Here we explain why the Webb’s MIRI instrument can give us a new view in science after these images

Credit image: NASA
Credit image: NASA

Article by: Andacs Robert Eugen, on 09 May 2022, at 08:21 am Los Angeles time

The James Webb telescope is making huge strides, progresses that no one expected, as can be seen in an engineering image taken by Webb to confirm the success of the alignment phase of its mirrors and instruments.

The image captured with the super-powerful Mid-Infrared or MIRI instrument at 7.7 microns compared to almost the same image captured by Spitzer at 8.0 microns, looks, at first sight, 100 times better or even more.

It shows part of the Great Magellanic Cloud, a satellite galaxy of the Milky Way.

Spitzer has long been considered one of the best or perhaps even the best NASA telescope to see the near and middle infrared universe.

It was withdrawn, after more than 18 years of operation, on January 30, 2020.

However, Spitzer's time has passed, and the glorious James Webb Telescope is making its presence felt in the scientific world.

According to NASA, a big advantage of Webb's image is that the MIRI instrument captured the interstellar gas in unprecedented detail.

"Here, you can see the emission from "polycyclic aromatic hydrocarbons," or molecules of carbon and hydrogen that play an important role in the thermal balance and chemistry of interstellar gas," said NASA.

How can MIRI see the Universe so well? 

In addition to the camera, it also has a spectator, a very important component for future observations.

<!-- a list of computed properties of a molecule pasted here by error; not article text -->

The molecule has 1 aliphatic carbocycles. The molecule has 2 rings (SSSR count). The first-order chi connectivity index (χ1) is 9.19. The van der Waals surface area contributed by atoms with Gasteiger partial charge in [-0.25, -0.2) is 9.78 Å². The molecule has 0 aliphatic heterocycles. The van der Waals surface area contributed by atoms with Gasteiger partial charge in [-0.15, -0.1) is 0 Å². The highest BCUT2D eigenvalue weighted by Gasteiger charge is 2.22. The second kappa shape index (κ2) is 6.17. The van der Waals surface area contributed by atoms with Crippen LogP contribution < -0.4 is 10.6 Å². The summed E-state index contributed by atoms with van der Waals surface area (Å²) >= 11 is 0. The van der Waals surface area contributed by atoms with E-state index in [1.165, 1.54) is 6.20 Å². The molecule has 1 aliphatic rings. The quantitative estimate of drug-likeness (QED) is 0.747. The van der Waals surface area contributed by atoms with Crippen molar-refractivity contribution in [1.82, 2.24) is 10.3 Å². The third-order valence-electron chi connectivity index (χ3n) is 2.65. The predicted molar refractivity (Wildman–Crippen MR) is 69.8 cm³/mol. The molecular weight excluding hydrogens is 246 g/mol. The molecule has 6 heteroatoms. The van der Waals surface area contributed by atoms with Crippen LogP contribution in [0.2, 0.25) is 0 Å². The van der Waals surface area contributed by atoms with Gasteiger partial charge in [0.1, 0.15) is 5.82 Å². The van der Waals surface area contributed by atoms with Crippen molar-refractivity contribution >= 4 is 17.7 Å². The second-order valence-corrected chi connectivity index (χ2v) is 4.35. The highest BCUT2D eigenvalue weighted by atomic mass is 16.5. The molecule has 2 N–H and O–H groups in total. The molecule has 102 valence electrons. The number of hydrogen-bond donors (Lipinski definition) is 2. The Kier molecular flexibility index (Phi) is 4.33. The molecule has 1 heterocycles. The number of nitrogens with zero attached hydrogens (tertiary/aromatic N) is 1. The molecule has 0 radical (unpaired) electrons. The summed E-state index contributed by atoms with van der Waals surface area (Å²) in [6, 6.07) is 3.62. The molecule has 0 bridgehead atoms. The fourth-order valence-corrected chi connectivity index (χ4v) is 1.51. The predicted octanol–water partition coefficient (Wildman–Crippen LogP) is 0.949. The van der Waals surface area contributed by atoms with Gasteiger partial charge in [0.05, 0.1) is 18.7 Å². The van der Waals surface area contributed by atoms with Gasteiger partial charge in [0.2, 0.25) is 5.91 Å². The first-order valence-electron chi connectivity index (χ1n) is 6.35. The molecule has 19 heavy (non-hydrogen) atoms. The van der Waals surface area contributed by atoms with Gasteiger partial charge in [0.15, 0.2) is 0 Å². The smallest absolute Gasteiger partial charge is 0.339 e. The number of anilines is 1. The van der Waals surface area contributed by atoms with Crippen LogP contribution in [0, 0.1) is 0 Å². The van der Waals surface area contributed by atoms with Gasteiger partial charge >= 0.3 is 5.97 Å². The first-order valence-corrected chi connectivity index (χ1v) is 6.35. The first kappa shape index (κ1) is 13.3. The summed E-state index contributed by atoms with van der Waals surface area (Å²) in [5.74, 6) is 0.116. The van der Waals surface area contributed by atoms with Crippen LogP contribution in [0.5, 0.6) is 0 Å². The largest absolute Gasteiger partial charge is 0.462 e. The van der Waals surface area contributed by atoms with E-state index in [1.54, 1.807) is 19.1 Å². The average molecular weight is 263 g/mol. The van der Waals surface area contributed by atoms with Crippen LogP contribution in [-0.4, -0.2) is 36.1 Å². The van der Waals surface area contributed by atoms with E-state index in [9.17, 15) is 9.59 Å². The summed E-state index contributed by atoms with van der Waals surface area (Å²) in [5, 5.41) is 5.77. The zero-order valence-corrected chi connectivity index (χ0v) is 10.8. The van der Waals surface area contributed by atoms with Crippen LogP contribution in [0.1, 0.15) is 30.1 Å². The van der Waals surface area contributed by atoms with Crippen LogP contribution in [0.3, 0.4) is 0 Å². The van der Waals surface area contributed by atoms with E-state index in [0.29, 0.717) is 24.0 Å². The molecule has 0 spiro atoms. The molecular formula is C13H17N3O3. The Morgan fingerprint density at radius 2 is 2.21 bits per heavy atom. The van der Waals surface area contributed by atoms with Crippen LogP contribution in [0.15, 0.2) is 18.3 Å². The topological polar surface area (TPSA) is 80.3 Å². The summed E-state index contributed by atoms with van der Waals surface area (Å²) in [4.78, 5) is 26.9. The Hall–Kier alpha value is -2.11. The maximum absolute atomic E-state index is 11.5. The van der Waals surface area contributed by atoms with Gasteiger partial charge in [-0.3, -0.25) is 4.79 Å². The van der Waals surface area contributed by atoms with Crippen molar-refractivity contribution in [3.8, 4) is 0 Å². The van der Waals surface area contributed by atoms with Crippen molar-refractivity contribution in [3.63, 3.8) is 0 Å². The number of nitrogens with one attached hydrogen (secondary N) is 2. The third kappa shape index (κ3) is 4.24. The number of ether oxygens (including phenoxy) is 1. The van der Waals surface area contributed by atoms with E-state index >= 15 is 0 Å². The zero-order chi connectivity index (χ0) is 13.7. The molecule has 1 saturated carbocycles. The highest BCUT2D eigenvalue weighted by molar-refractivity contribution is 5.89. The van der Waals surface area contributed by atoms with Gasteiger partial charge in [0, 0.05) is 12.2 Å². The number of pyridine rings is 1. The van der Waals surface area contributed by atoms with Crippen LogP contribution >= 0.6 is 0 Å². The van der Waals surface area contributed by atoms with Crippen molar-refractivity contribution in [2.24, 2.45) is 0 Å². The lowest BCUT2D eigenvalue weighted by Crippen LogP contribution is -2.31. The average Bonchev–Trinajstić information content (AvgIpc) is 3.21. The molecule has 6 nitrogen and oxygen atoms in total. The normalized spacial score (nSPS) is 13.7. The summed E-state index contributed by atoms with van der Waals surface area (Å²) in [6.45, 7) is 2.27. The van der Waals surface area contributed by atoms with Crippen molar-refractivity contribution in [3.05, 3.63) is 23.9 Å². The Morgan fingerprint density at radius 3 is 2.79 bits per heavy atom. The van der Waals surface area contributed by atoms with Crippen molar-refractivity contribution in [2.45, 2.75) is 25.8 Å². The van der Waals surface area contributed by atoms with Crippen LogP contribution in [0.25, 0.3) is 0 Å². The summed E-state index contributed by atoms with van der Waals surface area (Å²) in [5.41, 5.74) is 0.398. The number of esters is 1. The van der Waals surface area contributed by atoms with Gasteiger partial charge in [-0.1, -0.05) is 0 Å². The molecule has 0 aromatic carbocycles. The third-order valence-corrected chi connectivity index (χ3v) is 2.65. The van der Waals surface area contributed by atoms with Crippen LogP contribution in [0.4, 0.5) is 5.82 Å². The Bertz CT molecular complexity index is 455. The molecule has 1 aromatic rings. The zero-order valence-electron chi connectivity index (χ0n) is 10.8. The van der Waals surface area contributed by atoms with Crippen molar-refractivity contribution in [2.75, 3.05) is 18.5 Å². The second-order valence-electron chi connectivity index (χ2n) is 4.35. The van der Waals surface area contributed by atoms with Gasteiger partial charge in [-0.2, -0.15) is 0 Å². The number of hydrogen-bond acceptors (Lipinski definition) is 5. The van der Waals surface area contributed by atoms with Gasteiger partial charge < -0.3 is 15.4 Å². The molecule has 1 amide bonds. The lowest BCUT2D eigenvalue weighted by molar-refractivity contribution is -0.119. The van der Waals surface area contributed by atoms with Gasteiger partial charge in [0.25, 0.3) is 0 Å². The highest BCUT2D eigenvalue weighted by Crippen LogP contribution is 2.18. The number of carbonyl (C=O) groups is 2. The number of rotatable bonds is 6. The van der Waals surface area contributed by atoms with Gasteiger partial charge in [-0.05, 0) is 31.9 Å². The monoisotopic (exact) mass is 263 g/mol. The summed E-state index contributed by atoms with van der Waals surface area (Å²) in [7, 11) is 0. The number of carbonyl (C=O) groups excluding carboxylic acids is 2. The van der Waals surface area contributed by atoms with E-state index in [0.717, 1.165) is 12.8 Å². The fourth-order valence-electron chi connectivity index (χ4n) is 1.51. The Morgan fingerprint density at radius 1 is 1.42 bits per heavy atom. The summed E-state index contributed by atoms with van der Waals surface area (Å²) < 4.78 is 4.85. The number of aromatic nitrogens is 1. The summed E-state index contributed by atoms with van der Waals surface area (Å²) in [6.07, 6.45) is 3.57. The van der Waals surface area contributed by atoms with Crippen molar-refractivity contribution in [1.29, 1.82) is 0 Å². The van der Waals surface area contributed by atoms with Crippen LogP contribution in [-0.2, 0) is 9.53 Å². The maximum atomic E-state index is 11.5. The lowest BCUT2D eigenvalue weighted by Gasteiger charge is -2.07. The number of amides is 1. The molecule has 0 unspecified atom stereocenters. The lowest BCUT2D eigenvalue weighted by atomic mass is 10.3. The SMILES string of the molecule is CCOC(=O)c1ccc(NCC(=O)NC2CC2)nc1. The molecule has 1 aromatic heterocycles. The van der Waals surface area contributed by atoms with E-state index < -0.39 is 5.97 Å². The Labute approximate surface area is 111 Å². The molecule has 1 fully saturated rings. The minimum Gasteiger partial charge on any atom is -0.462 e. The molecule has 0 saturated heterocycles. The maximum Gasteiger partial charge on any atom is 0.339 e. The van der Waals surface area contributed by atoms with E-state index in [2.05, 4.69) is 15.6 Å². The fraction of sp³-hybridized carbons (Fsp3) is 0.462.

It has the power to see light in the middle infrared region of the electromagnetic spectrum, with wavelengths that are longer than our eyes see, the instrument thus covers the wavelength range from 5 to 28 microns, and the image above is taken at 7.7 microns. 

In addition, the detectors that the instrument (very sensitive) allow it to see the red-shifted light of distant galaxies or objects such as stars at enormous distances from us or perhaps even objects in the Solar System at its edge in the Kuiper Belt.

Drawing the line at the end, we can confirm with certainty that the James Webb Telescope will allow a new view of science and the early universe.

If we know so much only from the observations of past telescopes, as you have seen in Spitzer recently, it is easy to see that the great astronomical discoveries are on the way.

Scientists are already thinking that after Webb completes the final commissioning phase, which is the calibration and careful verification of the 4 scientific instruments, it will be able to begin studying the births of stars or even protoplanetary systems in unprecedented detail.

Good luck Webb!

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